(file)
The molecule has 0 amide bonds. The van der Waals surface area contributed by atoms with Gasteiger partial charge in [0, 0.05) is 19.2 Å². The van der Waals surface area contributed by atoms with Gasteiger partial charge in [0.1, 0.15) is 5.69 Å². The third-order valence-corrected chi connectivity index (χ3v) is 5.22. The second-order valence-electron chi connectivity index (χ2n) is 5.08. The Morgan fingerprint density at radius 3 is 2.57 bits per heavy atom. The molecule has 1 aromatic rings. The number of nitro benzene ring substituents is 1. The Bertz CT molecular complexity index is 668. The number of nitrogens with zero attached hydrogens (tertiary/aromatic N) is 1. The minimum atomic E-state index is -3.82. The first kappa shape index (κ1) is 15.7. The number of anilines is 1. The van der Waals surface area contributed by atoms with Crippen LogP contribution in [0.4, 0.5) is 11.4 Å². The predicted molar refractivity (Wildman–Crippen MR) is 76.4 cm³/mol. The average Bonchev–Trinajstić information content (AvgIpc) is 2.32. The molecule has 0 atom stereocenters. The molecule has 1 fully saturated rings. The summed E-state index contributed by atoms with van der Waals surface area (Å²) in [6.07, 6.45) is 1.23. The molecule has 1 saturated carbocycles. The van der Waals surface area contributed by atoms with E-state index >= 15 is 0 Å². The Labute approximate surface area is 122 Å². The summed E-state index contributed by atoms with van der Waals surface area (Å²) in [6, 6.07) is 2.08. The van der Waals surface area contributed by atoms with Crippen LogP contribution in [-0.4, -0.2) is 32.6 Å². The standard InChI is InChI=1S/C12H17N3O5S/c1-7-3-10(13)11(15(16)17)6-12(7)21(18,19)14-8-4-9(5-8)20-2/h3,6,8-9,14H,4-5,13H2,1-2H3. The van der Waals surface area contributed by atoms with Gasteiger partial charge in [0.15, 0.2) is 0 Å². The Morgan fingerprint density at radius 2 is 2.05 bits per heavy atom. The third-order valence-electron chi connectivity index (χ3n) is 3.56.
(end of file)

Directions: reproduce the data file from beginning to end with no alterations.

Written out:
The molecule has 0 amide bonds. The van der Waals surface area contributed by atoms with Gasteiger partial charge in [0, 0.05) is 19.2 Å². The van der Waals surface area contributed by atoms with Gasteiger partial charge in [0.1, 0.15) is 5.69 Å². The third-order valence-corrected chi connectivity index (χ3v) is 5.22. The second-order valence-electron chi connectivity index (χ2n) is 5.08. The Morgan fingerprint density at radius 3 is 2.57 bits per heavy atom. The molecule has 1 aromatic rings. The number of nitro benzene ring substituents is 1. The Bertz CT molecular complexity index is 668. The number of nitrogens with zero attached hydrogens (tertiary/aromatic N) is 1. The minimum atomic E-state index is -3.82. The first kappa shape index (κ1) is 15.7. The number of anilines is 1. The van der Waals surface area contributed by atoms with Crippen LogP contribution in [0.4, 0.5) is 11.4 Å². The predicted molar refractivity (Wildman–Crippen MR) is 76.4 cm³/mol. The average Bonchev–Trinajstić information content (AvgIpc) is 2.32. The molecule has 0 atom stereocenters. The molecule has 1 fully saturated rings. The summed E-state index contributed by atoms with van der Waals surface area (Å²) in [6.07, 6.45) is 1.23. The molecule has 1 saturated carbocycles. The van der Waals surface area contributed by atoms with E-state index >= 15 is 0 Å². The Labute approximate surface area is 122 Å². The summed E-state index contributed by atoms with van der Waals surface area (Å²) in [6, 6.07) is 2.08. The van der Waals surface area contributed by atoms with Crippen LogP contribution in [-0.4, -0.2) is 32.6 Å². The standard InChI is InChI=1S/C12H17N3O5S/c1-7-3-10(13)11(15(16)17)6-12(7)21(18,19)14-8-4-9(5-8)20-2/h3,6,8-9,14H,4-5,13H2,1-2H3. The van der Waals surface area contributed by atoms with Gasteiger partial charge in [0.15, 0.2) is 0 Å². The Morgan fingerprint density at radius 2 is 2.05 bits per heavy atom. The third-order valence-electron chi connectivity index (χ3n) is 3.56.